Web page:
BRASILIA/WASHINGTON (Reuters) - The U.S. government stepped up an offensive on Tuesday to keep China’s Huawei Technologies out of Brazil’s 5G market, with Washington offering to finance purchases by Brazilian telecom companies of equipment from its competitors.
During a visit to Brasilia, officials of the U.S. International Development Finance Corporation (DFC), the U.S. EXIM bank and the National Security Council told reporters that funding was available to buy equipment from other companies.
The U.S. delegation was headed by National Security adviser Robert O’Brien, who met with Bolsonaro before they attended the signing of an EXIM bank financing agreement that identifies areas of business cooperation that includes 5G telecoms.
In Washington, top U.S. officials urged Brazil to carefully monitor Chinese investments in Brazil and moves by Beijing to expand its influence in Latin America’s largest economy through sale of 5G technology by Huawei.
China’s Embassy in Brazil on Twitter accused the United States of seeking a networking “monopoly,” but said it believed most countries would remain independent and make their own decisions regarding 5G.
U.S. Trade Representative Robert Lighthizer said trade agreements reached with Brazil on Monday would pave the way for further negotiations on steel, ethanol and sugar, and promote greater U.S. investment as Washington moves to provide a counter-weight to China’s expansion in the region.
“I would say clearly there is a China element ... in everything that all of us do,” Lighthizer told an event hosted by the U.S. Chamber of Commerce. “China has made a very significant move in Brazil. They’re Brazil’s biggest trading partner, so it’s something that we’re concerned about.”
Lighthizer’s remarks were part of a full-court press. White House economic adviser Larry Kudlow said Washington had urged Brazilian President Jair Bolsonaro and other Brazilian officials to keep a close watch on China’s investments and advanced technologies.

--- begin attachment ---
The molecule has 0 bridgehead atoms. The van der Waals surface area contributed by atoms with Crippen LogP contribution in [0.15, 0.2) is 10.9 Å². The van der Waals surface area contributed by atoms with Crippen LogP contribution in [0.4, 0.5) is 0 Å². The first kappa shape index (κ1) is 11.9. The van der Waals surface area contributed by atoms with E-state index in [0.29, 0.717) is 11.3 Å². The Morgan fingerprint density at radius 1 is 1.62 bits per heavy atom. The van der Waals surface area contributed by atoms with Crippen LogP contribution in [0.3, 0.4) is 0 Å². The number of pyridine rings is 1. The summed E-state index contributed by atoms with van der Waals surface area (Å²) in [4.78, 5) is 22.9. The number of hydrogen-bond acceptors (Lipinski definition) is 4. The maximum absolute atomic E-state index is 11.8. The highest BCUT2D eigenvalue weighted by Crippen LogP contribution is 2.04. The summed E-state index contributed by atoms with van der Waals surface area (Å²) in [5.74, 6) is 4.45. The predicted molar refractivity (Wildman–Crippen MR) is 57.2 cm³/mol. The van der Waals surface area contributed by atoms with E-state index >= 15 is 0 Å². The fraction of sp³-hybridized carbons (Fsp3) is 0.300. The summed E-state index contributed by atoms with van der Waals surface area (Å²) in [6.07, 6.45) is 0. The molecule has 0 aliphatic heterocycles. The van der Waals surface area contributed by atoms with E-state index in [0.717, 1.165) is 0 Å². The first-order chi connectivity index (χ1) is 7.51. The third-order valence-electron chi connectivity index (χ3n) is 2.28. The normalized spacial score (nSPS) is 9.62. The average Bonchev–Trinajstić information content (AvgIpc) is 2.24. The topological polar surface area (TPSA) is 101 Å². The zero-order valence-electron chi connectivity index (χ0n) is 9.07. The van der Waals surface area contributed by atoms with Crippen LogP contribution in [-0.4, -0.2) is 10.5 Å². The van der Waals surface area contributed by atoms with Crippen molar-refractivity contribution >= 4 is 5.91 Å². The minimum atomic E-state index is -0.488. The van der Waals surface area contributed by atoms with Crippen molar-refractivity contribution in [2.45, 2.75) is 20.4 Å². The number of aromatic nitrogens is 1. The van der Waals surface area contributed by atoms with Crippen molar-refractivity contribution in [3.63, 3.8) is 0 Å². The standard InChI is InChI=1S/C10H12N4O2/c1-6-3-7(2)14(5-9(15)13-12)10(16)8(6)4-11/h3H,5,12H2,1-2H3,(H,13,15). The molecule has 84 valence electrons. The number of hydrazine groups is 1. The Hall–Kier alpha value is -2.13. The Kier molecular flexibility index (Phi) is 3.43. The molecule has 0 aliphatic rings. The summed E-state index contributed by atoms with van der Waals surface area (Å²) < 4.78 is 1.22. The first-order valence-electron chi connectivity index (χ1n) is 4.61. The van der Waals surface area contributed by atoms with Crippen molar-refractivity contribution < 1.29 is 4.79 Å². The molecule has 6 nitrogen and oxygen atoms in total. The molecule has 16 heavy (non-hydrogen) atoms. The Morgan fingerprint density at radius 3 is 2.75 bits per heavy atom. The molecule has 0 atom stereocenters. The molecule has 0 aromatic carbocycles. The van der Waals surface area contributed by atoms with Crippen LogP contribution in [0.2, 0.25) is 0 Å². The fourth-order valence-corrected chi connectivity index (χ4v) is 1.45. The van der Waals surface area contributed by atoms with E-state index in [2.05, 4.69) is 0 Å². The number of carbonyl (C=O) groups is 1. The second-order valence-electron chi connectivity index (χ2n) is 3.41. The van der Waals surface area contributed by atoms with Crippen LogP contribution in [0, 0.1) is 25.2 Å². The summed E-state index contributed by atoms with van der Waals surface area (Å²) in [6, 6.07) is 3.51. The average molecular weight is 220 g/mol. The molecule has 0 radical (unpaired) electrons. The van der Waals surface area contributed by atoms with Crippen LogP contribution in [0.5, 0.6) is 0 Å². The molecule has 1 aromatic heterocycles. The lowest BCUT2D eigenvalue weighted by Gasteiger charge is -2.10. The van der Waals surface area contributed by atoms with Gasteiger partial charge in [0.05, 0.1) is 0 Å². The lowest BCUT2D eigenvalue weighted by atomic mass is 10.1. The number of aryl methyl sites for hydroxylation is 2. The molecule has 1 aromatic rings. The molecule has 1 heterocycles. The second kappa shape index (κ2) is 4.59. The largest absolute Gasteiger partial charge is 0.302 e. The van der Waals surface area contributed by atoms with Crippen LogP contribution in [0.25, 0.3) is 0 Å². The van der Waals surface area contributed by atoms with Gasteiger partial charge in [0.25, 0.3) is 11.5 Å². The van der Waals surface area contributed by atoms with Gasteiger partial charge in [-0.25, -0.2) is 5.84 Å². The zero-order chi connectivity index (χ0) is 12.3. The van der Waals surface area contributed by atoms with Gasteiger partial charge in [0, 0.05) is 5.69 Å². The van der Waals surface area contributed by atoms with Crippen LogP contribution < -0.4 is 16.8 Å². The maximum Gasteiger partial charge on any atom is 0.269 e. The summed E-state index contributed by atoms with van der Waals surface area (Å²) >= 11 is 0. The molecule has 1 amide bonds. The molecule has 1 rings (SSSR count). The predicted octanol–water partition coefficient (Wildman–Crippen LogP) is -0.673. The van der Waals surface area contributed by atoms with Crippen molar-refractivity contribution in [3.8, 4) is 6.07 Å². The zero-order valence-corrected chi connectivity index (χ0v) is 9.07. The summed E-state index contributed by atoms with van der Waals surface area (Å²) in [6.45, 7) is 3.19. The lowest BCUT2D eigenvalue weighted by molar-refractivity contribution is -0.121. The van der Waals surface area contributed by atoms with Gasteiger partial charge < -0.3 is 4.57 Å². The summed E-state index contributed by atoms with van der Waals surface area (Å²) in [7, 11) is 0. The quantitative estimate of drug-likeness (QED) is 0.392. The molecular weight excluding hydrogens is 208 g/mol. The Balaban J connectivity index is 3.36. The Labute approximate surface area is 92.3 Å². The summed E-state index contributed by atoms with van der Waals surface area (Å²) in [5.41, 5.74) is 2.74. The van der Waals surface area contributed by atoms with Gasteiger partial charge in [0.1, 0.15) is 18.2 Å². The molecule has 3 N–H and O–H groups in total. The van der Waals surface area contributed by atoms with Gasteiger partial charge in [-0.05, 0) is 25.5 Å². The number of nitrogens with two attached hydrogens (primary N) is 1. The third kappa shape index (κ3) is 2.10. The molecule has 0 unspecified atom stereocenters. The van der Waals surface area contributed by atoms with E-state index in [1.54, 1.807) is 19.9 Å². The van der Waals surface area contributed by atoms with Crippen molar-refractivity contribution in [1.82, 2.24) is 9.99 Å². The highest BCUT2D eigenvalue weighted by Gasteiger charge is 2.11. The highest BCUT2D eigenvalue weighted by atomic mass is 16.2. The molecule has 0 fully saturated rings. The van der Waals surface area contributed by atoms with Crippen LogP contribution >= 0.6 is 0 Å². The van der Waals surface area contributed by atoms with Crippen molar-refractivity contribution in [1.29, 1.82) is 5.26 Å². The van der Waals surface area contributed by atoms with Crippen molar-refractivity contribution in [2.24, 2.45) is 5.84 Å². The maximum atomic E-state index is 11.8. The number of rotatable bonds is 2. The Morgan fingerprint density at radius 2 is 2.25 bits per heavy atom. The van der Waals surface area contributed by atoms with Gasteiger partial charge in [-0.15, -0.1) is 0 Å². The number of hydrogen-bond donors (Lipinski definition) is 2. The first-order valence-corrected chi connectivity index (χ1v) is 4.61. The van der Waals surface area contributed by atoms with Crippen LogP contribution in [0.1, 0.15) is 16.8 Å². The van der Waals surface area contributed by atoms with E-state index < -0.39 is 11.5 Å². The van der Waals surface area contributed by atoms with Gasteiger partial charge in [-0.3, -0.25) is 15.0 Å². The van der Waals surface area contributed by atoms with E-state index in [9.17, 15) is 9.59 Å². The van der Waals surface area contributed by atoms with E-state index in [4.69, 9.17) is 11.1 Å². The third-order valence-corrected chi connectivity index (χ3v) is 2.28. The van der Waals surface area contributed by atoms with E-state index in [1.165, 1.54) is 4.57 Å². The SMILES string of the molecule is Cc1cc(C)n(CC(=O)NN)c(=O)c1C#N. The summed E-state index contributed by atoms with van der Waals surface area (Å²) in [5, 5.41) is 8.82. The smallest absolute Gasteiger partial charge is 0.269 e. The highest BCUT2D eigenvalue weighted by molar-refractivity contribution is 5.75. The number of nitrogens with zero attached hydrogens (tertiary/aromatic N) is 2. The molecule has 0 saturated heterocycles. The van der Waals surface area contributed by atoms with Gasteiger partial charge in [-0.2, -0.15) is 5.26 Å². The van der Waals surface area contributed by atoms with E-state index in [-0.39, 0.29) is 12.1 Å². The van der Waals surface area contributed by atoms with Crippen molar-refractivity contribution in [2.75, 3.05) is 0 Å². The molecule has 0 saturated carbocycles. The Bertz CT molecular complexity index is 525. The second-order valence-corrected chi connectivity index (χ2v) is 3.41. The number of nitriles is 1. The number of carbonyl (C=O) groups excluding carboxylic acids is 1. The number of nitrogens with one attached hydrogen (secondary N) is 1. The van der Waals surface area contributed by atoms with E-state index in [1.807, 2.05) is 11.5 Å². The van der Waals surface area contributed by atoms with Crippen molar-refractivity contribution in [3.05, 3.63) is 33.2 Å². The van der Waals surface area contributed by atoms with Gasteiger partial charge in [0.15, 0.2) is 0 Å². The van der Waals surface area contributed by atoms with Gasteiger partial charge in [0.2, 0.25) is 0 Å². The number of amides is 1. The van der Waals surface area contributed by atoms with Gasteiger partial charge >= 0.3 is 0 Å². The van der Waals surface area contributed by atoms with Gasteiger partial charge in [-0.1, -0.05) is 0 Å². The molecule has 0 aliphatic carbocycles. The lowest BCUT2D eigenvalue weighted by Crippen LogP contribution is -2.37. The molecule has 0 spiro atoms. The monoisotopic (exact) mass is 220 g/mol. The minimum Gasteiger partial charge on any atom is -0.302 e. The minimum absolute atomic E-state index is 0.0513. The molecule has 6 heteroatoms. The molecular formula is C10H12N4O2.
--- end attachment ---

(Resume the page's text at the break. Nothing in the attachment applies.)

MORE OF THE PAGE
“We have encouraged Brazil .. to try to work together to make sure that we watch China carefully with respect to all manner of technology and telephoning and 5G,” he told the event.
“We have taken actions here in the States; we continue to move, and it is my great hope that Brazil will move with us,” he added. “We hope that Brazil will also keep a careful, critical eye on Chinese investment.”
Washington believes Huawei would hand over data to the Chinese government for spying, a claim Huawei denies.
A senior U.S. official in Washington said Brazil’s position on Huawei had shifted due to increased security concerns, although no final decision had been announced. “The tide has clearly turned on Huawei in Brazil,” the source said.
Brazil plans to auction 5G frequencies next year to telecom companies operating in Brazil, many of which already buy from Huawei and would like to continue doing for their 5G networks because the Chinese equipment is cheaper.
“The U.S. concern is how they use the data, how they use the technology for state benefit, not for the individuals who use that the technology,” Joshua Hodges, senior director for Western Hemisphere affairs on the NSC, said in Brasilia.
EXIM officials said the bank has 20% of its $135 billion portfolio available for commercial deals with companies that want to partner with the United States as part of the Trump administration’s China and Transformational Exports program, which is aimed at neutralizing Chinese competition.
DFC Managing Director Sabrina Teichman said the agency has both equity financing and debt financing available for Brazilian companies looking to acquire new technology.
“We are looking forward to supporting the Brazilian telecom sector,” she told the reporters.
Reporting by Lisandra Paraguassu in Brasilia and Andrea Shalal in Washington; writing by Anthony Boadle; Editing by David Gregorio
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